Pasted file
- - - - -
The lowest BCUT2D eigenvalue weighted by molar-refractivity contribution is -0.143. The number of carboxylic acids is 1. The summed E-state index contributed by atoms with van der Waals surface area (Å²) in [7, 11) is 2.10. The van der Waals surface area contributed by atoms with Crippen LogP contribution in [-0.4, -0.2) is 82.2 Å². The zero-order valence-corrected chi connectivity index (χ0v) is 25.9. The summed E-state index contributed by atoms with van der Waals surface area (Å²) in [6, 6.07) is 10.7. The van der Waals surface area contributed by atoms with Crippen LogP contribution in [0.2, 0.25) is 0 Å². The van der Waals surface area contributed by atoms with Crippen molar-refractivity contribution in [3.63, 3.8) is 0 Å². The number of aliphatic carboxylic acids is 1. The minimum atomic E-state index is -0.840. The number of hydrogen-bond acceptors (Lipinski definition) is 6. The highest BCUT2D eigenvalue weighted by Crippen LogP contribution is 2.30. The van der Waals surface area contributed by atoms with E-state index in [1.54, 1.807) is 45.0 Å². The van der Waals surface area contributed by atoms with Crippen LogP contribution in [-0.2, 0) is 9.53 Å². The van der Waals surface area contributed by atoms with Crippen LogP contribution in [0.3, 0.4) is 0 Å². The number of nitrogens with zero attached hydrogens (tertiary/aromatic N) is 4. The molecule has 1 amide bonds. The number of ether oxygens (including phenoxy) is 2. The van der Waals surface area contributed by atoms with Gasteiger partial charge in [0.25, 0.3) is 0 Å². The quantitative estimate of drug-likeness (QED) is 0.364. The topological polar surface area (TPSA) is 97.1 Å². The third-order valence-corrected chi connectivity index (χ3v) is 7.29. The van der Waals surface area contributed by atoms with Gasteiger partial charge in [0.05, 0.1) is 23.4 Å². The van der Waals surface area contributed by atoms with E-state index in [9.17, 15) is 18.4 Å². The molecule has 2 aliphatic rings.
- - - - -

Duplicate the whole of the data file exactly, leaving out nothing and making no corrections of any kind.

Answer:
The lowest BCUT2D eigenvalue weighted by molar-refractivity contribution is -0.143. The number of carboxylic acids is 1. The summed E-state index contributed by atoms with van der Waals surface area (Å²) in [7, 11) is 2.10. The van der Waals surface area contributed by atoms with Crippen LogP contribution in [-0.4, -0.2) is 82.2 Å². The zero-order valence-corrected chi connectivity index (χ0v) is 25.9. The summed E-state index contributed by atoms with van der Waals surface area (Å²) in [6, 6.07) is 10.7. The van der Waals surface area contributed by atoms with Crippen LogP contribution in [0.2, 0.25) is 0 Å². The van der Waals surface area contributed by atoms with Crippen molar-refractivity contribution in [3.63, 3.8) is 0 Å². The number of aliphatic carboxylic acids is 1. The minimum atomic E-state index is -0.840. The number of hydrogen-bond acceptors (Lipinski definition) is 6. The highest BCUT2D eigenvalue weighted by Crippen LogP contribution is 2.30. The van der Waals surface area contributed by atoms with E-state index in [1.54, 1.807) is 45.0 Å². The van der Waals surface area contributed by atoms with Crippen LogP contribution in [-0.2, 0) is 9.53 Å². The van der Waals surface area contributed by atoms with Crippen LogP contribution in [0.3, 0.4) is 0 Å². The number of nitrogens with zero attached hydrogens (tertiary/aromatic N) is 4. The molecule has 1 amide bonds. The number of ether oxygens (including phenoxy) is 2. The van der Waals surface area contributed by atoms with Gasteiger partial charge in [0.25, 0.3) is 0 Å². The quantitative estimate of drug-likeness (QED) is 0.364. The topological polar surface area (TPSA) is 97.1 Å². The third-order valence-corrected chi connectivity index (χ3v) is 7.29. The van der Waals surface area contributed by atoms with Gasteiger partial charge in [0.05, 0.1) is 23.4 Å². The van der Waals surface area contributed by atoms with E-state index in [9.17, 15) is 18.4 Å². The molecule has 2 aliphatic rings.